While we cannot say that the second part of Defendant's tendered instruction number 1 and his tendered instruction number 2 are not correct statements of the law, they, nevertheless, would not be proper instructions. To instruct that "* * * the testimony of the prosecutrix, if inherently improbable and uncorroborated will not justify or support a conviction" is merely adding emphasis, by way of example, to the reasonable doubt instruction. The same may be said for tendered instruction number 2. Tendered instruction number 1 adds such emphasis, however, in such way as to imply that the testimony of the prosecutrix was inherently improbable, which we cannot say. If her testimony were inherently improbable and uncorroborated, the court should direct a verdict for the defendant, as we have previously held that judgments must be sustained, within required standards of proof, with evidence sufficiently credible to be of probative value. Penn v. State (1957), 237 Ind. 374, 146 N.E.2d 240. On the other hand, unless the court can say that, as a matter of law, the evidence is insufficient to sustain a verdict, the matter of credibility and weight are the exclusive province of the jury. Pritchard v. State (1967), 248 Ind. 566, 230 N.E.2d 416; Sparks v. State (1942), 220 Ind. 343, 42 N.E.2d 40; Hammond v. State (1928), 200 Ind. 343, 163 N.E. 262.

An instruction in a criminal case is erroneous, as an invasion of the province of the jury, if it intimates an opinion of the credibility of a witness or the weight to be given to his testimony. Swanson v. State (1944), 222 Ind. 217, 52 N.E.2d 616; Alder v. State (1958), 239 Ind. 68, 154 N.E.2d 716. Both tendered instructions 1 and 2 are objectionable in that they single out the testimony of the prosecutrix. The giving of an instruction very similar in nature to those tendered by the defendant and refused by the court, although not nearly so pointed and devastating, was held to be reversible error in Swanson v. State, supra. In that case the tendered instruction was:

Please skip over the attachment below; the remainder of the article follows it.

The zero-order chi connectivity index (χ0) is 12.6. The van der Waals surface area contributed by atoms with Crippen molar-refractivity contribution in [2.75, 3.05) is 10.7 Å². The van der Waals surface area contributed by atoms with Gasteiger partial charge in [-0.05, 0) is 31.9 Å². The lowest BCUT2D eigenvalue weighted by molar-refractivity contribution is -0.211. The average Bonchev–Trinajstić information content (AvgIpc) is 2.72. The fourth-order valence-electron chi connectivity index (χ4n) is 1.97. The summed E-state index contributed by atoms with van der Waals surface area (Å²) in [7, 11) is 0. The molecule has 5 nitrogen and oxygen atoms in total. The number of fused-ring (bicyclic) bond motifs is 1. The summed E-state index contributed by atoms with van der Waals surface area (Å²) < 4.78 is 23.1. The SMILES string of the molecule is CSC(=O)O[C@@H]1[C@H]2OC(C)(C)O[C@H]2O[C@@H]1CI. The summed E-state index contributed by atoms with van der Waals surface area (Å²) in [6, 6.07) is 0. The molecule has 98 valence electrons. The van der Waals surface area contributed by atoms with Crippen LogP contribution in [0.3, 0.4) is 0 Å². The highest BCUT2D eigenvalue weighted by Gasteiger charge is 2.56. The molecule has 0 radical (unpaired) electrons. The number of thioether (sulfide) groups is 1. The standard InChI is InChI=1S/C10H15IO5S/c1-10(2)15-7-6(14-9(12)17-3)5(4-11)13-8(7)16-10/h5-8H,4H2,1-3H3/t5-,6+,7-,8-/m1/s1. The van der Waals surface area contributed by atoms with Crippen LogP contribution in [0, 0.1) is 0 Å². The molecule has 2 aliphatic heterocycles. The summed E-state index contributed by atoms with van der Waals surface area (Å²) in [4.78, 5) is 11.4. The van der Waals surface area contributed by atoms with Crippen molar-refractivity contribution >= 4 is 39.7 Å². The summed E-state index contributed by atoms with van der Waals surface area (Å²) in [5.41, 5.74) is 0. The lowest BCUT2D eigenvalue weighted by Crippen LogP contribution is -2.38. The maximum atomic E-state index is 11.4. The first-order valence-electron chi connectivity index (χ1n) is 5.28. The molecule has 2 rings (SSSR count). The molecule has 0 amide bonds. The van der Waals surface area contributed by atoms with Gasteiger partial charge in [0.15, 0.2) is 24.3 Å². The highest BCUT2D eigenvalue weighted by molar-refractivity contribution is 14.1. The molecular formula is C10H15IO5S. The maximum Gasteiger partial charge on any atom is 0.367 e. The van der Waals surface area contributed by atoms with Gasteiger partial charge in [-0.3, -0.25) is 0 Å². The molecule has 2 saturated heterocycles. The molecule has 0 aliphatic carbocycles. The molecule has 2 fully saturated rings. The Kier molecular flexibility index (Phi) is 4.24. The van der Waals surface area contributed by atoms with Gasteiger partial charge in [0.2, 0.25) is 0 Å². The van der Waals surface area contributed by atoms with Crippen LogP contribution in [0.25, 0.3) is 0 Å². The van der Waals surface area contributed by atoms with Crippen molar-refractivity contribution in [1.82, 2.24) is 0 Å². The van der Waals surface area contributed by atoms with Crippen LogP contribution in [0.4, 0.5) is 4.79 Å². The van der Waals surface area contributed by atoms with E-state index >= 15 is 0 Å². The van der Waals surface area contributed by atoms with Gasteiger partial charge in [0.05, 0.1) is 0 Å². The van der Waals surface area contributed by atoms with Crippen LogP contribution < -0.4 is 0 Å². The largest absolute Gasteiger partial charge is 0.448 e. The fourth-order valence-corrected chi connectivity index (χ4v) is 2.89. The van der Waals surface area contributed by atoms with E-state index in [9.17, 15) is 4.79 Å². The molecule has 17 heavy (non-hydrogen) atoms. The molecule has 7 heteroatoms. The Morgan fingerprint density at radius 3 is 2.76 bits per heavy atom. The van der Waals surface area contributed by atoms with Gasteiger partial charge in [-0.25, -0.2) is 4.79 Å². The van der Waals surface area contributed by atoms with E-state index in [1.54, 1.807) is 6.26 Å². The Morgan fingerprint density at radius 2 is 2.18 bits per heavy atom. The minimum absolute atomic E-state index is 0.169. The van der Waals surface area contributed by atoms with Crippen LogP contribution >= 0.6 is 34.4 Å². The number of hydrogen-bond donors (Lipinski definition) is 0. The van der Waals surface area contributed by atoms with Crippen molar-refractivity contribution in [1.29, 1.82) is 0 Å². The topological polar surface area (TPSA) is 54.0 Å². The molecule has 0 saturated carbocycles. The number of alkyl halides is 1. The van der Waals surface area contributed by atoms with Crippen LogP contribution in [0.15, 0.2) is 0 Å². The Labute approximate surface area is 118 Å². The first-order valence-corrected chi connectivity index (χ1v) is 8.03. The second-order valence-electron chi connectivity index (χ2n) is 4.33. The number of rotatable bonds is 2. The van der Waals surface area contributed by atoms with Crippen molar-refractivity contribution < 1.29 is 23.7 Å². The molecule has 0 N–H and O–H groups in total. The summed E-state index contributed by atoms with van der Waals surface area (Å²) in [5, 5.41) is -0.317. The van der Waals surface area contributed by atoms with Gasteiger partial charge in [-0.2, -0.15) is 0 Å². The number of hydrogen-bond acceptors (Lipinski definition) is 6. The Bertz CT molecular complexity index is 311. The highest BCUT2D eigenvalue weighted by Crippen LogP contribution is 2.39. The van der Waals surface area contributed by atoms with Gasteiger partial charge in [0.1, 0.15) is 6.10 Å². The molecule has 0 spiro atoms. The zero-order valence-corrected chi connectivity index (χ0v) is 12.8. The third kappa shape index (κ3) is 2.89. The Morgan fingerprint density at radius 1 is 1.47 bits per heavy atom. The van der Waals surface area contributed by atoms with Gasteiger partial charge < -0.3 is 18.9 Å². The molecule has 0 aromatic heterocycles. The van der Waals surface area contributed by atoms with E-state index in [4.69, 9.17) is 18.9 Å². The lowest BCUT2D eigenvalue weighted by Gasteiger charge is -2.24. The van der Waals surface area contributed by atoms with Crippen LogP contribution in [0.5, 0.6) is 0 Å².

"The law gives persons accused of crime the right to testify in their own behalf, but their credibility and the weight to be given to their testimony are matters exclusively for the jury. Therefore, in weighing the testimony of the defendant in this case, you have the right to take into consideration the manner of his testifying, the reasonableness or unreasonableness of his account of the transaction, and his interest in the result of the case, as affecting his credibility. You are not required to receive blindly the testimony of such accused person as true, neither are you at liberty to disregard his testimony, but you are to give it due consideration, and to determine whether or not his statements are true, and made in good faith, or only for the purpose of avoiding conviction." 222 Ind. at 218-219, 52 N.E.2d at 617.

*276 Quoting from Fletcher v. State (1909), 2 Okla. Cr. 300, 101 P. 599, 23 L.R.A.,N.S., 581, this court said: